Read more about the campaign here.

A Computer Science engineer by education, Nitisha started her career in the corporate sector, before realising she wanted to work in the development and social justice space. Since then, she has worked with Teach For India and Care India and is from the founding batch of Indian School of Development Management (ISDM), a one of its kind organisation creating leaders for the development sector through its experiential learning post graduate program.

As a Youth Ki Awaaz Menstrual Health Fellow, Nitisha has started Let’s Talk Period, a campaign to mobilise young people to switch to sustainable period products. She says, “80 lakh women in Delhi use non-biodegradable sanitary products, generate 3000 tonnes of menstrual waste, that takes 500-800 years to decompose; which in turn contributes to the health issues of all menstruators, increased burden of waste management on the city and harmful living environment for all citizens.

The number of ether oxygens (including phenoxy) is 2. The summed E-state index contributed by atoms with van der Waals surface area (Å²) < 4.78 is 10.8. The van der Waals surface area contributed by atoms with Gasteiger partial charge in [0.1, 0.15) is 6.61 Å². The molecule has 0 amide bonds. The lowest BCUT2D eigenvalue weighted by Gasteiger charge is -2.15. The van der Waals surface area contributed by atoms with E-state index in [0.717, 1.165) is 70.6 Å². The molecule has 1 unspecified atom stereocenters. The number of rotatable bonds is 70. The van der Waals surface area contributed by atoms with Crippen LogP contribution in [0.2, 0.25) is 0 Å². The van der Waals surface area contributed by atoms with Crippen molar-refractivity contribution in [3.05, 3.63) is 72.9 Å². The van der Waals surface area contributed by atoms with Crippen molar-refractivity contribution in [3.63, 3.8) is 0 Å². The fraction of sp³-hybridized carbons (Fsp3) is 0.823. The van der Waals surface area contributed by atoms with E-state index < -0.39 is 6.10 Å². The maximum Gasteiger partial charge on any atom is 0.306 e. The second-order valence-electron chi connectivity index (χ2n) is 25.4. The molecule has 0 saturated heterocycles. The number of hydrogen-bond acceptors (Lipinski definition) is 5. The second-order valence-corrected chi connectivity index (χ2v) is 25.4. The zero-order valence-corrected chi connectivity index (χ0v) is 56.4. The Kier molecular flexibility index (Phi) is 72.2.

Let’s Talk Period aims to change this by

Find out more about her campaign here.

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A former Assistant Secretary with the Ministry of Women and Child Development in West Bengal for three months, Lakshmi Bhavya has been championing the cause of menstrual hygiene in her district. By associating herself with the Lalana Campaign, a holistic menstrual hygiene awareness campaign which is conducted by the Anahat NGO, Lakshmi has been slowly breaking taboos when it comes to periods and menstrual hygiene.